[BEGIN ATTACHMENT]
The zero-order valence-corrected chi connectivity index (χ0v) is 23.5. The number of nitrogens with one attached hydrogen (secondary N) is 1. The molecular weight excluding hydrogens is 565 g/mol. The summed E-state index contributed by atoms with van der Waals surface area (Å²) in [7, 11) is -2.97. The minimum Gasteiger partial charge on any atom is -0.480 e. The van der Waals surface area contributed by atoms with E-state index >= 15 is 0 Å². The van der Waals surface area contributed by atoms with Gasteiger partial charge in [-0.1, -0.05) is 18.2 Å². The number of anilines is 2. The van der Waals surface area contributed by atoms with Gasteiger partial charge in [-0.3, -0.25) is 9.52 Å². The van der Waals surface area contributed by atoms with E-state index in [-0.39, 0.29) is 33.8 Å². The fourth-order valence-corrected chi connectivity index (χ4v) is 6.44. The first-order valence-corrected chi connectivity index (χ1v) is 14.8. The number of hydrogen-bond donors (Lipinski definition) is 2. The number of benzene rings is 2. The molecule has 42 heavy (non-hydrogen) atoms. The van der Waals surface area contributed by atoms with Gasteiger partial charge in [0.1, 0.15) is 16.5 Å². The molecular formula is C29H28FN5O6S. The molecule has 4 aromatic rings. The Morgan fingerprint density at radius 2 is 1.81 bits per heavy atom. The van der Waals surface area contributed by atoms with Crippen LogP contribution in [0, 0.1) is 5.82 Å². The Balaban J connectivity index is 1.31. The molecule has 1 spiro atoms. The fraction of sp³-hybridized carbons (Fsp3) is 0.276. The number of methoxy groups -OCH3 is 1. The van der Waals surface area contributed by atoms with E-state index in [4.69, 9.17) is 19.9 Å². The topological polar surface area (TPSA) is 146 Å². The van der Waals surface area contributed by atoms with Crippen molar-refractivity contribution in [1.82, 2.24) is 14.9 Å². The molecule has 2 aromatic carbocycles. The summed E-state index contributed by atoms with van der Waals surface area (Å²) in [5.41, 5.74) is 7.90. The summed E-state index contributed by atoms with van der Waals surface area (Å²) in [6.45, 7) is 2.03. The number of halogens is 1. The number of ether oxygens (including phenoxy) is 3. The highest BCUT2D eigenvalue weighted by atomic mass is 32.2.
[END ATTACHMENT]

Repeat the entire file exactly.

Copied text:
The zero-order valence-corrected chi connectivity index (χ0v) is 23.5. The number of nitrogens with one attached hydrogen (secondary N) is 1. The molecular weight excluding hydrogens is 565 g/mol. The summed E-state index contributed by atoms with van der Waals surface area (Å²) in [7, 11) is -2.97. The minimum Gasteiger partial charge on any atom is -0.480 e. The van der Waals surface area contributed by atoms with E-state index >= 15 is 0 Å². The van der Waals surface area contributed by atoms with Gasteiger partial charge in [-0.1, -0.05) is 18.2 Å². The number of anilines is 2. The van der Waals surface area contributed by atoms with Gasteiger partial charge in [-0.3, -0.25) is 9.52 Å². The van der Waals surface area contributed by atoms with E-state index in [-0.39, 0.29) is 33.8 Å². The fourth-order valence-corrected chi connectivity index (χ4v) is 6.44. The first-order valence-corrected chi connectivity index (χ1v) is 14.8. The number of hydrogen-bond donors (Lipinski definition) is 2. The number of benzene rings is 2. The molecule has 42 heavy (non-hydrogen) atoms. The van der Waals surface area contributed by atoms with Gasteiger partial charge in [0.1, 0.15) is 16.5 Å². The molecular formula is C29H28FN5O6S. The molecule has 4 aromatic rings. The Morgan fingerprint density at radius 2 is 1.81 bits per heavy atom. The van der Waals surface area contributed by atoms with Crippen LogP contribution in [0, 0.1) is 5.82 Å². The Balaban J connectivity index is 1.31. The molecule has 1 spiro atoms. The fraction of sp³-hybridized carbons (Fsp3) is 0.276. The number of methoxy groups -OCH3 is 1. The van der Waals surface area contributed by atoms with E-state index in [4.69, 9.17) is 19.9 Å². The topological polar surface area (TPSA) is 146 Å². The van der Waals surface area contributed by atoms with Crippen molar-refractivity contribution in [1.82, 2.24) is 14.9 Å². The molecule has 2 aromatic carbocycles. The summed E-state index contributed by atoms with van der Waals surface area (Å²) in [5.41, 5.74) is 7.90. The summed E-state index contributed by atoms with van der Waals surface area (Å²) in [6.45, 7) is 2.03. The number of halogens is 1. The number of ether oxygens (including phenoxy) is 3. The highest BCUT2D eigenvalue weighted by atomic mass is 32.2.